These are the seven areas of your financial picture that you need to consider optimizing before year end, particularly after yet another tumultuous year. Not only was the stock market fairly volatile — there were highly atypical tax regulation changes due to the pandemic as well. The combination of those means that there is going to be a lot of complexity to account for as you look back on the year. And although no new tax laws have been enacted yet by the Biden administration, it’s good to be aware of the proposals routing through Congress.
1. Tax-loss harvesting: Offset capital gains by selling investments
Paying taxes on investment gains can be a financial burden, but tax loss harvesting can reduce your bill.
Tax loss harvesting involves selling losing investments to offset capital gains, thus limiting the taxes you owe. While it doesn’t always make sense to take a loss on investments, evaluate your portfolio and consider whether selling some poorly performing assets may make sense in your situation.
2. Max out your retirement contributions
Ensure you are utilizing tax-advantaged retirement accounts such as IRAs and your company’s 401(k), which are effectively free funds from the government to help you save for retirement.
Note, you actually have until Tax Day of 2022 to make these contributions but you should act ASAP to avoid forever forgoing the chance to make a 2021 contribution.
If you’ve already maxed out a 401(k) and IRA, you may also wish to explore investing in a health savings account (HSA) provided you have a qualifying high-deductible health plan. Contributions can be deducted from taxable income and withdrawals can be made tax-free from these accounts as long as funds are used for qualifying healthcare expenses.
3. Gifting to friends and family
While a gift tax is charged on those who make large gifts, you’re allowed to make gifts of up to $15,000 per recipient in 2021 without any federal gift tax being assessed. Gifting funds during your lifetime can reduce your taxable estate upon your death, so consider taking advantage of the opportunity to make a gift this year.
One especially beneficial way to gift funds is to invest in a 529 account. These accounts can be used to pay qualifying educational expenses, including K-12 expenses and costs associated with college. Many states provide tax benefits for 529 contributions, and earnings from a 529 aren’t subject to federal tax when used to pay for eligible schooling-related costs.
Related article: Tax Strategy: Gifting Assets
4. Charitable giving
When tax reform passed in 2017, a substantial increase to the standard deduction meant many more families will now claim this deduction rather than itemizing. Unfortunately, choosing not to itemize means giving up the opportunity to claim a deduction for charitable giving. For 2021, if you take the standard deduction you can deduct up to $300 of cash donations to charity. For married couples that rises to $600 ($300/person) for your 2021 tax return.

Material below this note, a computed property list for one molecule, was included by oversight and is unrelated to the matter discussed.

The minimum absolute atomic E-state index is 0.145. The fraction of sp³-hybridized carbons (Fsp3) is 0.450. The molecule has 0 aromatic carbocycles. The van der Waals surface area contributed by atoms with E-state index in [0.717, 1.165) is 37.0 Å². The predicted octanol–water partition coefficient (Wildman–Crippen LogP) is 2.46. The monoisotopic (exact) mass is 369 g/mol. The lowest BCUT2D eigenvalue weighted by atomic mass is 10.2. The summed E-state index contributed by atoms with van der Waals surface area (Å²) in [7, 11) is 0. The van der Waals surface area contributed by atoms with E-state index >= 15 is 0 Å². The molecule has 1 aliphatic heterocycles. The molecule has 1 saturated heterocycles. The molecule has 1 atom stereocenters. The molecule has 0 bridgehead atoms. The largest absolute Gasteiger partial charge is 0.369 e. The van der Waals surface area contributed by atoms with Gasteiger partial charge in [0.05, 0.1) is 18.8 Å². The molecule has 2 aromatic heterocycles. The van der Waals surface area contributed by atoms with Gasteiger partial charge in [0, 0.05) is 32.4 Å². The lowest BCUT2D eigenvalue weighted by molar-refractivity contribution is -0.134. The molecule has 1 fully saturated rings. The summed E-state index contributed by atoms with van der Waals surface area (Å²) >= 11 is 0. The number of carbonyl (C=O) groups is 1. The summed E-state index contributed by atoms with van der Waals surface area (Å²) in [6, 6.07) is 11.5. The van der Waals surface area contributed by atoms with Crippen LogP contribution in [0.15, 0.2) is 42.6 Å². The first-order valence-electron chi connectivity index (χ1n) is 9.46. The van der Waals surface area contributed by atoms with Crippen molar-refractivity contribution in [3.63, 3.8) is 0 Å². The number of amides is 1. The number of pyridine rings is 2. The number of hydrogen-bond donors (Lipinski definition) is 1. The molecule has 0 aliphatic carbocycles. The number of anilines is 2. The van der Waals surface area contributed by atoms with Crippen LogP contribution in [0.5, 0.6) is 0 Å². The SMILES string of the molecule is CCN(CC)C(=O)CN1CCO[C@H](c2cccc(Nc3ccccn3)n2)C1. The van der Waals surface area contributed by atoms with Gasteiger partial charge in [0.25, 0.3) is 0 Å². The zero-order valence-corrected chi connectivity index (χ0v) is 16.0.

One option if you wish to remain eligible for a deduction for donations is to bundle contributions. This would mean that instead of making smaller contributions over several years, you could make one large donation in one year so the amount of the donation exceeds the standard deduction. As the end of the year approaches, consider whether this strategy may make sense and whether this is a year you’ll itemize.
Another option is donating appreciated stock. Donating appreciated stock directly to a charitable organization means you avoid paying the capital gains tax. Additionally, you can claim the entire fair market value of the stock as a charitable donation instead of whatever’s left after paying the capital gains tax. With the Biden administration considering raising the long-term capital gains tax, it might be a route worth exploring.
Related article: Tax Benefits of a Donor-Advised Fund
5. Estate planning
The end of the year is a common time to take stock of your long term estate planning. Evaluate your estate plan and assess whether you have sufficient life insurance; whether assets are protected from potential loss, such as costs of long-term care; and whether you’ve made appropriate plans to provide for the needs of your beneficiaries in the long term.
6. Work from home and remote work changes
Start collecting records of any temporary relocations (work from home/remote working due to Coronavirus). You may have temporarily stayed in a different state or city than usual, and that could affect your tax liability for the year. Careful records can help make sure that you have all the information and documentation you need for when you file.
7. Withholding checkup
Now is a good time to review the total amount of taxes withheld from your paycheck in 2021. If you owed taxes for 2020 and it looks like you might owe again, you should file a new W-4 with your employer and start withholding more taxes from your paychecks heading into the new year. This won’t alleviate your tax bill but it can prevent any scares (or penalties) when it’s time to file for 2022.
The right financial advisory, tax, and trust & estate firms can work with you to identify all the right opportunities to maximize your finances. Now is the optimal time to get the best team in place to help you. We’ll set you up with complimentary conversations with each advisory firm in order to help you ultimately select the right one. Get started here.